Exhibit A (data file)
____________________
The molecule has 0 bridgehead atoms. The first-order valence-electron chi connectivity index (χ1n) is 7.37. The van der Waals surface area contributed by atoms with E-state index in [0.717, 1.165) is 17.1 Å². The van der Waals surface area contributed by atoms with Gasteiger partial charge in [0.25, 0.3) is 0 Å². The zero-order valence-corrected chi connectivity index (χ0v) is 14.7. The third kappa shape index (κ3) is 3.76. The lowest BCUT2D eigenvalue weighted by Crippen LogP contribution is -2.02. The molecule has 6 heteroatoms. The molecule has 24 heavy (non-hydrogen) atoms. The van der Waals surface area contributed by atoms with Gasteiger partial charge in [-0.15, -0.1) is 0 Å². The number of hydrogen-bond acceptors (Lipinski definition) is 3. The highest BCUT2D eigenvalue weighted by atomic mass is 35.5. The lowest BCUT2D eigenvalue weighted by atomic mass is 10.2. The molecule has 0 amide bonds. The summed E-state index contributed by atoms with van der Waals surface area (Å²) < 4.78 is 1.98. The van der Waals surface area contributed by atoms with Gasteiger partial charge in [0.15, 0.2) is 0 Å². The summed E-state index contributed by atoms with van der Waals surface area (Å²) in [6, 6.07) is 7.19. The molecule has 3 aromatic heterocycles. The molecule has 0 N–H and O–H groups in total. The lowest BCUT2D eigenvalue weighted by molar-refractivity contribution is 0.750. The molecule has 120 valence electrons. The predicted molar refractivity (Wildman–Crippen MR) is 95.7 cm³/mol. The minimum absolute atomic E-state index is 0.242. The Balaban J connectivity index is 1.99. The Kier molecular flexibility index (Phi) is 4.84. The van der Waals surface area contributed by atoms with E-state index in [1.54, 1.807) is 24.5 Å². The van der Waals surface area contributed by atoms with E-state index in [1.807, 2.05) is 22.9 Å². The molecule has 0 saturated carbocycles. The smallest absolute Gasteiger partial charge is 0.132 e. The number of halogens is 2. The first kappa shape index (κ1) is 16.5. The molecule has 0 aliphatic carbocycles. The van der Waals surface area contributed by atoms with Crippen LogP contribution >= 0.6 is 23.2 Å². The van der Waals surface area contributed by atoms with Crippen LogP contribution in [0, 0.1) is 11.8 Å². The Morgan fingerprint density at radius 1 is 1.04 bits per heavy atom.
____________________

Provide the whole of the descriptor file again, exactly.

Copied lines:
The molecule has 0 bridgehead atoms. The first-order valence-electron chi connectivity index (χ1n) is 7.37. The van der Waals surface area contributed by atoms with E-state index in [0.717, 1.165) is 17.1 Å². The van der Waals surface area contributed by atoms with Gasteiger partial charge in [0.25, 0.3) is 0 Å². The zero-order valence-corrected chi connectivity index (χ0v) is 14.7. The third kappa shape index (κ3) is 3.76. The lowest BCUT2D eigenvalue weighted by Crippen LogP contribution is -2.02. The molecule has 6 heteroatoms. The molecule has 24 heavy (non-hydrogen) atoms. The van der Waals surface area contributed by atoms with Gasteiger partial charge in [-0.15, -0.1) is 0 Å². The number of hydrogen-bond acceptors (Lipinski definition) is 3. The highest BCUT2D eigenvalue weighted by atomic mass is 35.5. The lowest BCUT2D eigenvalue weighted by atomic mass is 10.2. The molecule has 0 amide bonds. The summed E-state index contributed by atoms with van der Waals surface area (Å²) < 4.78 is 1.98. The van der Waals surface area contributed by atoms with Gasteiger partial charge in [0.15, 0.2) is 0 Å². The summed E-state index contributed by atoms with van der Waals surface area (Å²) in [6, 6.07) is 7.19. The molecule has 3 aromatic heterocycles. The molecule has 0 N–H and O–H groups in total. The lowest BCUT2D eigenvalue weighted by molar-refractivity contribution is 0.750. The molecule has 120 valence electrons. The predicted molar refractivity (Wildman–Crippen MR) is 95.7 cm³/mol. The minimum absolute atomic E-state index is 0.242. The Balaban J connectivity index is 1.99. The Kier molecular flexibility index (Phi) is 4.84. The van der Waals surface area contributed by atoms with E-state index in [1.54, 1.807) is 24.5 Å². The van der Waals surface area contributed by atoms with E-state index in [1.807, 2.05) is 22.9 Å². The molecule has 0 saturated carbocycles. The smallest absolute Gasteiger partial charge is 0.132 e. The number of halogens is 2. The first kappa shape index (κ1) is 16.5. The molecule has 0 aliphatic carbocycles. The van der Waals surface area contributed by atoms with Crippen LogP contribution >= 0.6 is 23.2 Å². The van der Waals surface area contributed by atoms with Crippen LogP contribution in [0, 0.1) is 11.8 Å². The Morgan fingerprint density at radius 1 is 1.04 bits per heavy atom.